During the fermentation process, microorganisms convert sugars from raw materials into ethanol, carbon dioxide, and glycerol as the main product of AF and a variety of by-products or intermediates. This complex biochemical process produces hundreds of compounds belonging to different chemical classes, such as alcohols, esters, aldehydes, ketones, acids, and phenols. Although the principle of AF is the same for all alcoholic beverages, the amounts and types of secondary metabolites in beer, wine, and spirits differ significantly, which affects their different sensory properties. Since spirits contain only volatile compounds because they are a product of the distillation process, they are given more attention here. The most abundant compounds in spirits are higher alcohols, followed by esters, acids, and aldehydes (Figure 1). Most of these compounds are fermentative aroma compounds produced by yeast activity. They are mainly the most important flavoring substances in spirits.
Figure 1. Representation of chemical classes in spirits.

4.2. Factors Influencing the Development of Aroma Compounds

Many factors affect the chemical composition of the volatile profile of the spirit, including the type and variety of fruit and its quality, AF, distillation, and storage conditions. As mentioned above, yeasts are the main producers of ethanol and volatile aroma compounds in the fermented substrate. Therefore, it can be said that yeast is the heart of AF. The selection of appropriate yeast strains is crucial for maximizing alcohol yield and achieving appropriate and attractive sensory characteristics of spirits. Walker [55] suggests and Pauley and Maskell [56] have additionally added to the concept of the ideal distillery yeast, reporting the following characteristics: high ethanol yield; tolerance to ethanol, heat, and high sugar stress; rapid fermentation of available sugars; production of the correct balance of flavor congeners; high viability during storage; and antibacterial and non-flocculating properties. A yeast with these diverse properties does not yet exist, the closest being the Saccharomyces cerevisiae species. Saccharomyces yeasts currently dominate the fermented beverage industry, but consumer demand for alternative products with different sensory profiles and actual or perceived health benefits is driving the diversification and use of non-Saccharomyces yeasts [57].

5. Aroma Active Compounds

As mentioned earlier, numerous studies have been conducted to investigate the composition of different types of spirits and to measure various influences on the amount of compounds present. However, there is surprisingly little work that determines the content of aroma-active compounds. The mere presence of an aromatic component does not mean that it has a sensory impact on the flavor profile of the spirit. The compound must be present in sufficient quantity to be perceived by humans. Sometimes, the amount must be high for the compound to be perceived; sometimes, the compound can be present in very low concentrations and the consumer can still perceive it. The concentrations of the compound at which it is perceived depend on its odor threshold. This is the lowest concentration of the compound that is detected by smelling (orthonasal) or testing (retronasal). The sensitivity of aroma compounds can be compared based on the threshold concentration [58].
Spirits are a highly complex mixture with hundreds of aroma compounds that provide a fingerprint for the raw material, origin, and method of production. The contributions of these compounds to the aroma profile are not equal. Some of them are more potent and contribute more to the aroma intensity, quality, or, sometimes, aroma character of spirits. The majority of potent aroma compounds have a low odor threshold. To quantify the contribution of each aroma substance to the aroma profile, the odor activity value (OAV) was introduced. The OAVs of the aroma compounds were calculated from the ratio of the concentrations detected in spirits compared to their threshold values, which are usually reported in the relevant literature [59]. This ratio is also referred to as odor value, odor unit, flavor unit, or aroma value.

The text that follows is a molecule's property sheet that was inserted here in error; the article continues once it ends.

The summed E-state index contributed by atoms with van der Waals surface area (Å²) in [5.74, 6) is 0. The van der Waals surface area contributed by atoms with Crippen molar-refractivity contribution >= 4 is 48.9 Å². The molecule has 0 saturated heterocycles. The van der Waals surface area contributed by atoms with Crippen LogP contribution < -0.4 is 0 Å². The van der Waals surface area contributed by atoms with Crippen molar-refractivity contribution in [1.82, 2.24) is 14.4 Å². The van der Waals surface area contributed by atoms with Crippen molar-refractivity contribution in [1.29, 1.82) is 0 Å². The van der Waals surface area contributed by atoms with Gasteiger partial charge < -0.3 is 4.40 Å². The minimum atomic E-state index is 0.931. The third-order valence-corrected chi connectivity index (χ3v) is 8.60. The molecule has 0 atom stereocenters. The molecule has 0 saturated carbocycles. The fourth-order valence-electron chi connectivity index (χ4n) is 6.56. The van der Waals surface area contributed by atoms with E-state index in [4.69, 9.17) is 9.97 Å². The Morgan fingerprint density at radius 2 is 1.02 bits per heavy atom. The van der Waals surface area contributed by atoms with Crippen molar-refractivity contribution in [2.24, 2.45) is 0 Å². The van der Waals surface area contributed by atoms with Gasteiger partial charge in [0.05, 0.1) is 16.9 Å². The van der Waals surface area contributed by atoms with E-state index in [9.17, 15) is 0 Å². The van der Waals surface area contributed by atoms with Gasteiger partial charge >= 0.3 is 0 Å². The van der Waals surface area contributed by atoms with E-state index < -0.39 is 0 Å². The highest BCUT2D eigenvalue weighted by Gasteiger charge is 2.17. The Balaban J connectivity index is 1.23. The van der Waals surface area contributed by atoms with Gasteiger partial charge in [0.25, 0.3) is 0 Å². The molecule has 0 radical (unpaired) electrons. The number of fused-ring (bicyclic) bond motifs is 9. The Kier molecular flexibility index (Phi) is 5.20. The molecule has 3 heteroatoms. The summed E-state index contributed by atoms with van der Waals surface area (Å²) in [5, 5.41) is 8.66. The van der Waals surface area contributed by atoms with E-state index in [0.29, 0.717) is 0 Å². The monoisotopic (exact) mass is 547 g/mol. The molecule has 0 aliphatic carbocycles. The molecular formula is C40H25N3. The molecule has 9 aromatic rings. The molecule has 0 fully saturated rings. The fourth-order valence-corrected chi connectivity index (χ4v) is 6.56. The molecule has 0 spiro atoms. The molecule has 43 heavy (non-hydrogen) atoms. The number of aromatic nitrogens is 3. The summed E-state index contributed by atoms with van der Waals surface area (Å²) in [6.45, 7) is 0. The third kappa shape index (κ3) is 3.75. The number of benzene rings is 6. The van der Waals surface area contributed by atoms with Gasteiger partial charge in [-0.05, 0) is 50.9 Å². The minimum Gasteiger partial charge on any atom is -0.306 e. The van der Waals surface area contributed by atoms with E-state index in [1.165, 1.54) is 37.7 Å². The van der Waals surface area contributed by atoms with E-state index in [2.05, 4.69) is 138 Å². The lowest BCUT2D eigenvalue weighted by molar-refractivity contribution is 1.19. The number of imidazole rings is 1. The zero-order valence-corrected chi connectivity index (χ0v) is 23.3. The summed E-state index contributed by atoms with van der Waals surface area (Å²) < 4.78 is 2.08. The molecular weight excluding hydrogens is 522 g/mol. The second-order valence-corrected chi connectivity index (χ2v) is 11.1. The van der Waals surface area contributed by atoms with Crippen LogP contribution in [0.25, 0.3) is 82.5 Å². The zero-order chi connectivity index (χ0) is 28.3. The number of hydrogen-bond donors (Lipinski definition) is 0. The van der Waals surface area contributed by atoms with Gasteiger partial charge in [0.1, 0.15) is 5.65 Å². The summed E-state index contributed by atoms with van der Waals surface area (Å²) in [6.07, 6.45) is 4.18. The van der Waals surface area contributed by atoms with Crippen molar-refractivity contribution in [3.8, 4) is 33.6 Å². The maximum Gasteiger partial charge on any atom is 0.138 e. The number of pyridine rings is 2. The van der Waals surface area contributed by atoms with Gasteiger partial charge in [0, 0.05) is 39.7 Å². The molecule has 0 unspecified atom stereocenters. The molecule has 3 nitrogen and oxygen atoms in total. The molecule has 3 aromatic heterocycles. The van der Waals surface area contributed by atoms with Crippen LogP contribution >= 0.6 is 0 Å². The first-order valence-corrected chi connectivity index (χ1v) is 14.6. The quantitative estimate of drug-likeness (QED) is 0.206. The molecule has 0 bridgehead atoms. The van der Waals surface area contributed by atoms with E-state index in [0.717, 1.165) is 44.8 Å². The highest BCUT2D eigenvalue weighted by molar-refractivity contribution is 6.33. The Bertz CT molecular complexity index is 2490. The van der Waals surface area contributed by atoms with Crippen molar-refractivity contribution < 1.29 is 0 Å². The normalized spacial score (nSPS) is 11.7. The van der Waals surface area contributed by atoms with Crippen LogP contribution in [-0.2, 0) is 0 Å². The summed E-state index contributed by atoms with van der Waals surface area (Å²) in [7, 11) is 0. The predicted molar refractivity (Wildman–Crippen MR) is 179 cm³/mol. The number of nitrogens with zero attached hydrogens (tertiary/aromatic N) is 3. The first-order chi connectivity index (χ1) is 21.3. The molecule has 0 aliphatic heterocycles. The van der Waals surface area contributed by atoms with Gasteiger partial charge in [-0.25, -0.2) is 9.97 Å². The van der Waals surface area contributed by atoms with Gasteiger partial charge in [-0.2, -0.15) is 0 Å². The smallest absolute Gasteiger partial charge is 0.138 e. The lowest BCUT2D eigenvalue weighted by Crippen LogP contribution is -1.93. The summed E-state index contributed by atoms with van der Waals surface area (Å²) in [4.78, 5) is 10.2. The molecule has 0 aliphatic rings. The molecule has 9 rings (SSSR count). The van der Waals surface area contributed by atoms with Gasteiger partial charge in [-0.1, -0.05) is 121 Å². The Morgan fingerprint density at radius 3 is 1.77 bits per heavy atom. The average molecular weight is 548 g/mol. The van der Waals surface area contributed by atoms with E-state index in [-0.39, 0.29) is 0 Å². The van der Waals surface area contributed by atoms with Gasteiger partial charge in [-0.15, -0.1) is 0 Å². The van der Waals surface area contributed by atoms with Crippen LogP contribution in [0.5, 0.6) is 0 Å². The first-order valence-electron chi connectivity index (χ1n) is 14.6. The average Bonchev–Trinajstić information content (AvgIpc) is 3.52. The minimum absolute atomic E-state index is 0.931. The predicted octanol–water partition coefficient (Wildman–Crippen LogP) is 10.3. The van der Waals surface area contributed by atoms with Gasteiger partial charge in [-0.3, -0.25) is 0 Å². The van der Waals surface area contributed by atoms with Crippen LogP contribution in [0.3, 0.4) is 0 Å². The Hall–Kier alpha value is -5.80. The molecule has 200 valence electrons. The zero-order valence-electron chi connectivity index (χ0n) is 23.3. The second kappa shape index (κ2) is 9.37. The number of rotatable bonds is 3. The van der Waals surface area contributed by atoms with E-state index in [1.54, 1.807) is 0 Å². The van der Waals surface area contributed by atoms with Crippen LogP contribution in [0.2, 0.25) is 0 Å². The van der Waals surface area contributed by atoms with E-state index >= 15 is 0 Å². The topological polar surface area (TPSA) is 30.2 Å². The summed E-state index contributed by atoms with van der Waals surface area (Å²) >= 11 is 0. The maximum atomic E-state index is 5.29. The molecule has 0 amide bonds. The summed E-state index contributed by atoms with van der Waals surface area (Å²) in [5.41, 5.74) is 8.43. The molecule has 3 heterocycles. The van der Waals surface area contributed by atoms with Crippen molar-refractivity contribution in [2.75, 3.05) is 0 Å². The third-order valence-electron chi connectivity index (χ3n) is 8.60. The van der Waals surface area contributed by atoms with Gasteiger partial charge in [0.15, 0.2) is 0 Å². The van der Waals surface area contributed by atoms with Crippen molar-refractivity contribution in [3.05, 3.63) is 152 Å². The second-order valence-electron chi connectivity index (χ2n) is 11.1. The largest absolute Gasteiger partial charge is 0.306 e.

OAV = C/T (1)
where C is the concentration of the compound, and OT is its detection odor threshold.
Compounds with high aroma values (greater than 1) may contribute to the aroma profile and actively participate in the overall aroma profile or aromagram of the product. He et al. [59] detected a total of 140 volatile compounds in baijiu samples during distillation by GC-MS, of which 50 contributed to the overall aroma profile. Among the aroma-active compounds, ethyl hexanoate had the highest OAV (7653–46,521), followed by ethyl butanoate, ethyl pentanoate, and ethyl octanoate. In the heart fractions of wine distillates, 45 odor-active compounds were identified by aroma extract dilution analysis (AEDA), but 22 of them had OAVs ≥ 1 [60]. Hong et al. [61] also investigated the contribution of individual aroma compounds to gain deeper insight into their involvement in the aroma diagram of Nongxiangxing baijiu samples. They found 18 aroma compounds with OAVs > 1, and they had strong correlation with flavor attributes and distinct aroma characteristics. The study by Spaho et al. [62] focused on the identification of some aroma active compounds in apple spirits. Among six aroma compounds, they found that ethyl benzoate and benzaldehyde had the largest OAVs. Among the 128 different types of aroma compounds found in litchi (Heiye) wine and distilled spirits, 22 aroma compounds had an OAV ≥ 1 [63]. Considering the OAVs, the authors evaluated the characteristic aromas for lychee distillate based on the elevated concentrations and OAVs of β-damascenone, linalool, ethyl butyrate, ethyl isovalerate, ethyl caproate, trans-rose oxide, and cis-rose oxide. Of the 62 aroma-impacting compounds identified in distilled peach spirit, 14 were considered important for aroma with OAVs ≥ 1 [64]. In traditional Japanese spirits, 14 compounds affect quality, of which β-damascenone has the highest OAV [65].
Although OAV is a good indicator of aroma constituents or key aroma components, it is not a definitive indicator of the actual importance of aroma components in products. As noted by Ferreira et al. [66], there are limitations to OAVs, such as that thresholds are relatively uncertain, OAVs are not strictly related to aroma intensity, and OAVs do not account for the presence of other aromatic compounds that may be enhanced or altered by synergistic or masking effects.